President Trump on Friday declared the new coronavirus pandemic a national emergency and asked U.S. hospitals to activate their emergency preparedness plans.
According to STAT News, the announcement marks the first time the United States has declared a national emergency in response to an infectious disease outbreak since the 2009 H1N1 influenza pandemic. As of Monday morning, state and federal officials had reported 3,602 cases of COVID-19, the disease caused by the new coronavirus, in the United States and 66 deaths tied to the virus.
What the declaration means for providers
The emergency declaration along with HHS Secretary Alex Azar's prior declaration of a public health emergency frees up to $50 billion in federal disaster relief funding to combat the spread of the new coronavirus and COVID-19.
The emergency declaration instructs state governments to set up emergency operations centers and instructs U.S. hospitals to activate emergency preparedness contingency plans. On Saturday, U.S. Surgeon General Jerome Adams called on hospitals to delay elective procedures under the declaration to ensure hospitals have the bed capacity to treat an anticipated influx of patients affected by the new coronavirus.
In addition, the emergency declaration gives Azar the authority to temporarily waive or modify certain Medicare, Medicaid, and CHIP regulations that can hinder health professionals' ability to treat patients.
CMS in a fact sheet released late Friday clarified that it would issue several blanket 1135 waivers under the declaration. For instance, CMS said it has made blanket waivers available for:
- The 3-day inpatient hospital stay requirements for Medicare skilled nursing facility (SNF) coverage for beneficiaries who have been dislocated because of the new coronavirus or need SNF care because of the virus. According to Inside Health Policy, certain ACOs organizations already can waive this requirement, and nursing homes and advocates have been pushing for CMS and Congress to eliminate the requirement;
- Regulations that limit critical access hospitals to 25-bed capacities and lengths of stay to no more than 96 hours;
- Acute care hospital requirements that bar acute care inpatients from being housed and treated in excluded distinct part units. Acute care hospitals that bill under Medicare's Inpatient Prospective Payment System should note in the patient's medical record they are being housed in the excluded unit for capacity issues related to the new coronavirus. CMS also waived requirements to allow acute care hospitals with excluded distinct part inpatient psychiatric units and/or excluded distinct part inpatient rehabilitation units to relocate those patient to an acute care bed and unit. CMS also waived the inpatient rehabilitation facility (IRF) 60% rule at IRFs and facilities attempting to be classified as IRFs;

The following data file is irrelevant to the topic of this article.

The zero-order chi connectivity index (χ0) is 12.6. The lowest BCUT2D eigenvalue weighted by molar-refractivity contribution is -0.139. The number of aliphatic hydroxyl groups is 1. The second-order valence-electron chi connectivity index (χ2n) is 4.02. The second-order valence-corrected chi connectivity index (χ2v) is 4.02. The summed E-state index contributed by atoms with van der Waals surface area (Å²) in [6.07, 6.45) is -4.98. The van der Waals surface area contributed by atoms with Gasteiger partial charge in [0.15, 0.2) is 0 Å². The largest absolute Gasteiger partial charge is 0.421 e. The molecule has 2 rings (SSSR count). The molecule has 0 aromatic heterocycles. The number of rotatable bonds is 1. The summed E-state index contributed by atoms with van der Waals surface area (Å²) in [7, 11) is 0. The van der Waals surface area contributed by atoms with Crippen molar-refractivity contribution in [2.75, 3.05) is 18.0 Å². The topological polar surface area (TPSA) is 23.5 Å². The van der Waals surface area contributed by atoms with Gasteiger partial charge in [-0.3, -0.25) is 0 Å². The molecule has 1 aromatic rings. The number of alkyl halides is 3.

- Provider locations to temporarily waive Medicare payment rules that require "out-of-state providers be licensed in the state where they are providing services when they are licensed in another state." However, the waiver does not appear to override state permissibility rules set by state boards of medicine;
- Provider Medicare enrollment application fees, criminal background checks, and site visit requirements; and
- Certain Durable Medical Equipment Prosthetics, Orthotics, and Supplies (DMEPOS) regulations to make it easier for contractors to replace lost, destroyed, damaged, or otherwise unusable products.
CMS also will establish a toll-free hotline for non-certified Medicare Part B suppliers and providers to enroll and get temporary Medicare billing privileges.
In addition, CMS said states and U.S. territories can request 1135 waivers for certain Medicaid and CHIP requirements, including:
- Prior authorization requirements in fee-for-service programs;
- Provider licensing location requirements; and
- Provider enrollment and revalidation requirements.
Trump pledges to improve testing kit availability
Trump during his Friday announcement also vowed to "vastly increase and accelerate" the availability and production of coronavirus testing kits. Providers and hospitals for weeks have been battling a shortage of test kits that public health experts said have hampered the United States' ability to control the virus' spread.
Trump said his administration will work with private-sector companies to address the testing kit shortage and noted that his administration is working with pharmacies and retailers to establish drive-thru testing locations.
HHS on Friday announced that it will help fund and provide advanced development support for two new COVID-19 diagnostic tests that may detect the disease within an hour of being administered (Facher, STAT News, 3/13; Cohrs, Modern Healthcare, 3/13; Stein, Inside Health Policy, 3/13 [subscription required]; New York Times, 3/15; Luthi, Politico, 3/14; AHA News, 3/13; Smith et al., New York Times, 3/16; CMS fact sheet, 3/13).